A move towards a cashless society gives full control to the banks, and discriminates against older people.
That's according to Fianna Fáil Donegal Councillor Michael Naughton, who said a reliance on one system is not safe.
He told Newstalk Breakfast cashless systems depend on technology, which can fail.
"A cashless society basically gives all control to the bank - that's my big fear - and that it would have a big effect on our everyday living.
"Cashless society also basically depends on technology, and we seen over two months ago when AIB tried to go...cashless and the outcry there was.
"It's discrimination, basically, against our older generation and people on low income families.
"They are dependent on cash".
Councillor Naughton said not everyone uses a bank card or contactless technology.
"I still believe in using cash because I can budget my spend.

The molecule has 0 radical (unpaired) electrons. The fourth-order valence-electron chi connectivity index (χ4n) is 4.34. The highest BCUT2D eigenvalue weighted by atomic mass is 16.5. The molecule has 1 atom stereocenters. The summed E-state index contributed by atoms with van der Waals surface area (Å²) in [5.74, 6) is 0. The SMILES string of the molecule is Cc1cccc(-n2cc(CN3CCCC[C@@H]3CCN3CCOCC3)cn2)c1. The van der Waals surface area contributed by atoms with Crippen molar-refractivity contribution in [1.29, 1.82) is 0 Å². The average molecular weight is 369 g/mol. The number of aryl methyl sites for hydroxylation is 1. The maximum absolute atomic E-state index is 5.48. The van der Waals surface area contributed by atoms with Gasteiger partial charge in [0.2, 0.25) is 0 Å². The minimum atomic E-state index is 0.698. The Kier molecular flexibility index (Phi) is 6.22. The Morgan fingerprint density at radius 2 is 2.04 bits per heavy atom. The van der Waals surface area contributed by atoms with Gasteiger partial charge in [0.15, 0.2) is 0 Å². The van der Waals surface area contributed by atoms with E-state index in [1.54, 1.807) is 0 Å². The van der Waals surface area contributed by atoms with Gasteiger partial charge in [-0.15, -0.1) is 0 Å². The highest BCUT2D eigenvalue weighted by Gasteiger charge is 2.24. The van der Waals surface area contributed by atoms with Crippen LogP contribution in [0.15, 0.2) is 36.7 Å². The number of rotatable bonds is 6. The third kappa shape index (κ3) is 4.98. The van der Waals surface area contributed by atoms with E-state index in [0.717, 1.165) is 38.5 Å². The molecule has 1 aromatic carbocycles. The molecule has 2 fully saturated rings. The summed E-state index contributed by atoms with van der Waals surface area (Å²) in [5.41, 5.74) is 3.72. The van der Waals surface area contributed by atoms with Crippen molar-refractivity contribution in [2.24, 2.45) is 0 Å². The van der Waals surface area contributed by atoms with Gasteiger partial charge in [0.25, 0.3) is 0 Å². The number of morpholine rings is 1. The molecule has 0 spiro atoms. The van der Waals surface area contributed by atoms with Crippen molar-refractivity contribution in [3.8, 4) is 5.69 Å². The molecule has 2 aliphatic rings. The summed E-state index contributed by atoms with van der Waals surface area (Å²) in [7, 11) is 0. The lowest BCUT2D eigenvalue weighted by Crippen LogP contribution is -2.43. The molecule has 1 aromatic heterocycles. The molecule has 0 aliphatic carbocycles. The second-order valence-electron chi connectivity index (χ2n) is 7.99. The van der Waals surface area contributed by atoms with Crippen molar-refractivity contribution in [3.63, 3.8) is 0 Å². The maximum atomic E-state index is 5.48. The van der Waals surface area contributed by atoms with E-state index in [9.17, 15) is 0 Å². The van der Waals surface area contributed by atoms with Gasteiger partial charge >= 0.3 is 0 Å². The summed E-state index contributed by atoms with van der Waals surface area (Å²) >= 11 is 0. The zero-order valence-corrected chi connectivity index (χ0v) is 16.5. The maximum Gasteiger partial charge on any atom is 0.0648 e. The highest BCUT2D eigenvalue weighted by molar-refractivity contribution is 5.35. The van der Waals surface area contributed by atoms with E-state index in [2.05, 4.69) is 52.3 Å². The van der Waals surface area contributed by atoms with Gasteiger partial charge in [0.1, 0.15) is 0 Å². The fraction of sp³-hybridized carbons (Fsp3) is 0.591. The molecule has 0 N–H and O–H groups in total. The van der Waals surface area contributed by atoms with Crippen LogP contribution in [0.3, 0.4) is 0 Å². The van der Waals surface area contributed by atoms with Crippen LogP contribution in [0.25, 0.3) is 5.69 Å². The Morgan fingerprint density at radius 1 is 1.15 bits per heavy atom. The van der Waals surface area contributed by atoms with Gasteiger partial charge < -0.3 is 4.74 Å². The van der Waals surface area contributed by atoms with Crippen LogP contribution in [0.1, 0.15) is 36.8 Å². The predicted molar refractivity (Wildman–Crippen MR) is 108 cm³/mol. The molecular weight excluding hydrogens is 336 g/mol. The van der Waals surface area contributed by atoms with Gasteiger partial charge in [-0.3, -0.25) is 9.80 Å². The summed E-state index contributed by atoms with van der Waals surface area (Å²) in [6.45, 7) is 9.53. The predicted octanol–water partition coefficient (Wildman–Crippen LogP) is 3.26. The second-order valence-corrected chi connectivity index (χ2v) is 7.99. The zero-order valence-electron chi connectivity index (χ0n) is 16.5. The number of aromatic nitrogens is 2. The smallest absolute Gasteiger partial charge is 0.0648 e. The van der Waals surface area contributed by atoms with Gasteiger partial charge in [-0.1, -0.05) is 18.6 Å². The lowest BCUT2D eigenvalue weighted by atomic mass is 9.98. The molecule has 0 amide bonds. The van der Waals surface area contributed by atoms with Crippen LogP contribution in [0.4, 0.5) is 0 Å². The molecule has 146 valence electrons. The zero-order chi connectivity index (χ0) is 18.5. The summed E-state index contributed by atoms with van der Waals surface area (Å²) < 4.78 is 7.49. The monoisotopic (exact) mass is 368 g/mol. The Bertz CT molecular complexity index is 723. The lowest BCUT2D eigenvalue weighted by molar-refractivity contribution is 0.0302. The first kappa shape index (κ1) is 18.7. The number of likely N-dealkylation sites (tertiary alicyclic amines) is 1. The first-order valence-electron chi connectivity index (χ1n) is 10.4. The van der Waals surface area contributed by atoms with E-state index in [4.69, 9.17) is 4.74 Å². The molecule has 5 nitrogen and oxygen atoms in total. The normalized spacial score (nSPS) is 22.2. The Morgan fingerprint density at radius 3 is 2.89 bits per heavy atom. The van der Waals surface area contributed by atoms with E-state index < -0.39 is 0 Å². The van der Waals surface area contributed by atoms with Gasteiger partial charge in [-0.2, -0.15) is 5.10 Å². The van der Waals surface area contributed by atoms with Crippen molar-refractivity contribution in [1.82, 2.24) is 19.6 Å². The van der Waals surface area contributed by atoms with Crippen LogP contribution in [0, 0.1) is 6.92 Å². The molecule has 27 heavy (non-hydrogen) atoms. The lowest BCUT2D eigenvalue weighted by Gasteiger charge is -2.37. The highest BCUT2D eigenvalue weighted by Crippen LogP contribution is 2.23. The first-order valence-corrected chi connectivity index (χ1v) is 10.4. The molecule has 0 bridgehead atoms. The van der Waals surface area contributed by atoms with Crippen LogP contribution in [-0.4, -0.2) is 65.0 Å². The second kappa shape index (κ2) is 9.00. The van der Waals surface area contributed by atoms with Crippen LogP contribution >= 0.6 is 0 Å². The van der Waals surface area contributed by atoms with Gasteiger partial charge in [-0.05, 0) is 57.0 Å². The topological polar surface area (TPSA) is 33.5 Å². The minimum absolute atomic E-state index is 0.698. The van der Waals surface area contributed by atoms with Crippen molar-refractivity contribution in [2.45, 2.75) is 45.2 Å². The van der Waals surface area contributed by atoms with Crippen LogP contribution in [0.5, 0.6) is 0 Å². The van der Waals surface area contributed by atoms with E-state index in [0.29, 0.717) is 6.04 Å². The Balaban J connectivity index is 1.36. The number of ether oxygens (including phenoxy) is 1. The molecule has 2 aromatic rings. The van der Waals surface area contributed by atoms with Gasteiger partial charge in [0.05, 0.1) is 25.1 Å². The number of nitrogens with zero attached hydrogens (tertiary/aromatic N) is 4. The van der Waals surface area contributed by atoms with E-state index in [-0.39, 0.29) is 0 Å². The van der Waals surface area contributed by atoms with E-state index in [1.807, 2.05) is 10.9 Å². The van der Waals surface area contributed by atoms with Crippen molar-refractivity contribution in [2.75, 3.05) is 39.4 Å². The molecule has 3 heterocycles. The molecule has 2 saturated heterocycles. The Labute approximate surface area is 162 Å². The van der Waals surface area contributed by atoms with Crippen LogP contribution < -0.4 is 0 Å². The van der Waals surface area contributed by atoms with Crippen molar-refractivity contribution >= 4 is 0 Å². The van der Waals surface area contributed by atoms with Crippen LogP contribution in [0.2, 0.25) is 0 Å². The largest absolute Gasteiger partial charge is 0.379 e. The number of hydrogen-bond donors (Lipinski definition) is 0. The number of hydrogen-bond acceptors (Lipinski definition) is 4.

"This is where I see a bigger problem in the future, and nobody is talking about it: there'll be a huge debt in this country.
"I'm in business and I see people coming in tapping [their card] and this is the problem - there's no control.
"The younger generation are not even tipping now with cards, they're using their mobile phones.
"Basically you can spend anything up in a night.
"Years ago, you would always have a certain amount of money in your pocket - when that was gone, it was gone".
He added: "We all go on credit card - basically the banks have full control - if the system goes down, what happens?
"Also, it gives total control to the banks.
"If you've no other option only to pay by card, they can cut you off at any time."
It comes as online and mobile banking payments in Ireland hit record levels in the second quarter of 2022.
Between April and June, 36 million payments were made online - while the use of cheques dropped to 4.8 million - roughly half the number from the same period in 2018.
While an average of €49 million of contactless payments were made every day - another record high.